Train games, and more specifically 18XX games, are a huge family of games that share some common ideas, if not mechanics. The core concept is always of people owning/running train companies and attempting to run them better than the other players. Sure, elements like track laying/route developing, delivery of goods or stock market can be present or not, but they all deal with trains. Well, that is until 2038: Tycoons of the Asteroid Belt (James Hlavaty and Thomas Lehmann) published by TimJim Games came out, that is.
This week’s Time Lapse Replay will be looking at 2038, a game of intergalactic space mining in which 3 to 6 players vie to make the most money by running and holding shares of different space mining corporations.
In 2038, the players represents investors in space mining companies who buy and sell shares in various companies, all in an effort to see who can best manage their share portfolio. Players who control the majority shares of a corporation control them, deciding where they will explore, discovering valuable asteroids that hold various types of ore and what type of spaceships they will buy to exploit said asteroids. As the game progresses, the different companies will (hopefully) increase in value as their share’s price goes up. The players have to figure out what the best time is to pay out dividends to other share holders and when it is best to withhold the funds to gain operating capital. The game ends when there is not enough money in the bank, which can take anywhere from 5 yo 6 hours.
While 2038 shares a lot of aspects with standard 18XX games (it has a stock market, players own shares in companies that can change hand, etc), there are a few things that sets it apart from other of that family. The major different hinges in the way tracks are built, in that there are no tracks (makes sense when you think about it, since you know, space…). Rather, the players will draw tiles from a bag (second major change: luck!) and place them on the board, creating routes. Also, instead of the standard route running from major cities to major cities, in this you will pick up goods at the mines you placed (the tiles that were drawn earlier), placing cubes/tokens to indicate that this mine has been hit in this round. Thus, you get a sort of reverse pick-up and deliver where the turn order becomes important if you have several mining corporations in the same neck of the woods. There are other differences with standard 18XX, but those are the big ones.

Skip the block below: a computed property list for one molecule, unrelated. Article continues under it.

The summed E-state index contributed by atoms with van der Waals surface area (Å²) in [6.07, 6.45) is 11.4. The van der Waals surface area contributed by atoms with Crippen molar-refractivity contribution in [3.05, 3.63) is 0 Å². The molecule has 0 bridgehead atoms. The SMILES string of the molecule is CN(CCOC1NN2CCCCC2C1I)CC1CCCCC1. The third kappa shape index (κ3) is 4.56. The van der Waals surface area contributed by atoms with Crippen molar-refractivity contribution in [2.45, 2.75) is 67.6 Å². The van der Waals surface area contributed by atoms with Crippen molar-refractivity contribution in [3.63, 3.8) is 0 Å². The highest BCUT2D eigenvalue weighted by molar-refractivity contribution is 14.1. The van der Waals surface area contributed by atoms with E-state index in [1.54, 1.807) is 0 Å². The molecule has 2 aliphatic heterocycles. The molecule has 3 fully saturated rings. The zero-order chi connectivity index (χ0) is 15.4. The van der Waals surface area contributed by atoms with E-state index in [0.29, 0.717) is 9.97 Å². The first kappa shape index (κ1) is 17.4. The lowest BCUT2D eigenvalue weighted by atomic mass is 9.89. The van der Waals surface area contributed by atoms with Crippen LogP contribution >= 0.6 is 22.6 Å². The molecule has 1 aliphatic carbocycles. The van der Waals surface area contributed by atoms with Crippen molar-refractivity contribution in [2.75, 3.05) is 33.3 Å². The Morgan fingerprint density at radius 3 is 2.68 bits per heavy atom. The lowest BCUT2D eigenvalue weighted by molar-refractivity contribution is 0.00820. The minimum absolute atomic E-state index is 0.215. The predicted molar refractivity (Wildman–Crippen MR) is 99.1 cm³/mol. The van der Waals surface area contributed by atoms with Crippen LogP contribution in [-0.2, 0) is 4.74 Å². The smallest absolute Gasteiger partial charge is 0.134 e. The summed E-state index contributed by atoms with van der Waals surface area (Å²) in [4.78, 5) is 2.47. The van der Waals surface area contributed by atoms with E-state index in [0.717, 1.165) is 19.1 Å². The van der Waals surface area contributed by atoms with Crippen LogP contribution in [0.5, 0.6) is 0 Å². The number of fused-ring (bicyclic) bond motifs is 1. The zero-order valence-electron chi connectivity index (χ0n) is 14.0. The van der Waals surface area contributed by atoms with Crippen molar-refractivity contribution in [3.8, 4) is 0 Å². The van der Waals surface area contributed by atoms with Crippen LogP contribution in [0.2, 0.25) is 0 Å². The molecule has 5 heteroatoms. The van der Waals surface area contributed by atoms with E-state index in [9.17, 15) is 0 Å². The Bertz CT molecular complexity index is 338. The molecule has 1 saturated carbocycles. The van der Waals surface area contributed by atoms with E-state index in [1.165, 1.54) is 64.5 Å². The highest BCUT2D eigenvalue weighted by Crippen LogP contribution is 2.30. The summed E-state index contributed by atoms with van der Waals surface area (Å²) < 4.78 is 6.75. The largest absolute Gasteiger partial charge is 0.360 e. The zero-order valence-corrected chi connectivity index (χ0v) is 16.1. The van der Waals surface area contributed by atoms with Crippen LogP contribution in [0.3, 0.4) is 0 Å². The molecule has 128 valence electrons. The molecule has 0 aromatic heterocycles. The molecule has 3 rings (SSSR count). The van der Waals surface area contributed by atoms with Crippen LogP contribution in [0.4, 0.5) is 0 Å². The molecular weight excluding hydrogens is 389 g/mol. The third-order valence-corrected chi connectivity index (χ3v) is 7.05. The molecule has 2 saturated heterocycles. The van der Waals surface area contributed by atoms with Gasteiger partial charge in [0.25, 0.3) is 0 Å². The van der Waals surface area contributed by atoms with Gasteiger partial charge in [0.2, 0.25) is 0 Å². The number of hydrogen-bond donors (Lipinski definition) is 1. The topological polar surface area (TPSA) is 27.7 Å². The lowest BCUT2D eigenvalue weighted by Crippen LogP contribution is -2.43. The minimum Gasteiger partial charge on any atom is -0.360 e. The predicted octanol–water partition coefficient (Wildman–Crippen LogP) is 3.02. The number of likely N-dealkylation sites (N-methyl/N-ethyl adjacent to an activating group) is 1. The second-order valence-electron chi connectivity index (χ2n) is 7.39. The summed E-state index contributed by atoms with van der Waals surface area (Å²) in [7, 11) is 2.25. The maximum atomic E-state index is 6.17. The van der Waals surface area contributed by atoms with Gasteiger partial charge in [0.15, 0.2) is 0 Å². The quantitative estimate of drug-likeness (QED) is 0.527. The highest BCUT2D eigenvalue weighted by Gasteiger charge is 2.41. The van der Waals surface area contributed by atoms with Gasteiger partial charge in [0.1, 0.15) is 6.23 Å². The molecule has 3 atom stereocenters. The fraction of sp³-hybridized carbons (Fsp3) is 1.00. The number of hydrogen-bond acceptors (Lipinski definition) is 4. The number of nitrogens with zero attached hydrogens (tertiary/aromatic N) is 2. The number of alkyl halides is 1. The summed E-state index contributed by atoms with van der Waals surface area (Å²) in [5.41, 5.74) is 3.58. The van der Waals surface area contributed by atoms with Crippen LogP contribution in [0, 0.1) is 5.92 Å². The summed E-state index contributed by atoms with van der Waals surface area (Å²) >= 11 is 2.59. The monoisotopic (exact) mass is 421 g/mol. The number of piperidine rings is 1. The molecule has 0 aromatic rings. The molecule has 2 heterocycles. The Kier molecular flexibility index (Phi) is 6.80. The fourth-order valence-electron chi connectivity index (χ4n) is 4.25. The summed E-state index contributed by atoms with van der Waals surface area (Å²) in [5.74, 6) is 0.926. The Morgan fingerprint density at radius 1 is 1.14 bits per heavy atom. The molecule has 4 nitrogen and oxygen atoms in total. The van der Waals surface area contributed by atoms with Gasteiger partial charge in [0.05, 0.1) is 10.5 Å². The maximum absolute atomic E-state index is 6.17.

In this particular game of 2038 (the first one our group has played), the TSI, which is the very first corporation that can be started, took off early and never looked back Jason backed it quite heavily, especially after most of the other players dropped their share in order to raise funds to start their own companies. We quickly got the hang of exploring for different types of ore and settled a bit into a routine of exploiting everything that was close and not pushing the “train rush” (buying a ship/train can make earlier, cheaper ships to rust and thus be removed from the game). We called the game before the bank ran out of money since it was pretty clear that no one could catch up to Jason. All told, the game took about 5 hours, including rules explanation.
2038 makes for a very different 18XX experience but I’m not really sure how I feel about it. The corporation that Jason ran, the TSI, seemed too overpowered, easily staying at the top of the stock market for the whole game. Granted, it might have been that we didn’t pay it the attention it deserved and we let Jason get away with an easy win, but still. I’d be curious to play it again and see how things pan out that time.
While 2038 is out of print, it is still relatively easy to get a hold of a copy for a decent price. If you really like 18XX games and are looking for something different, it might be worth your while to hunt it down.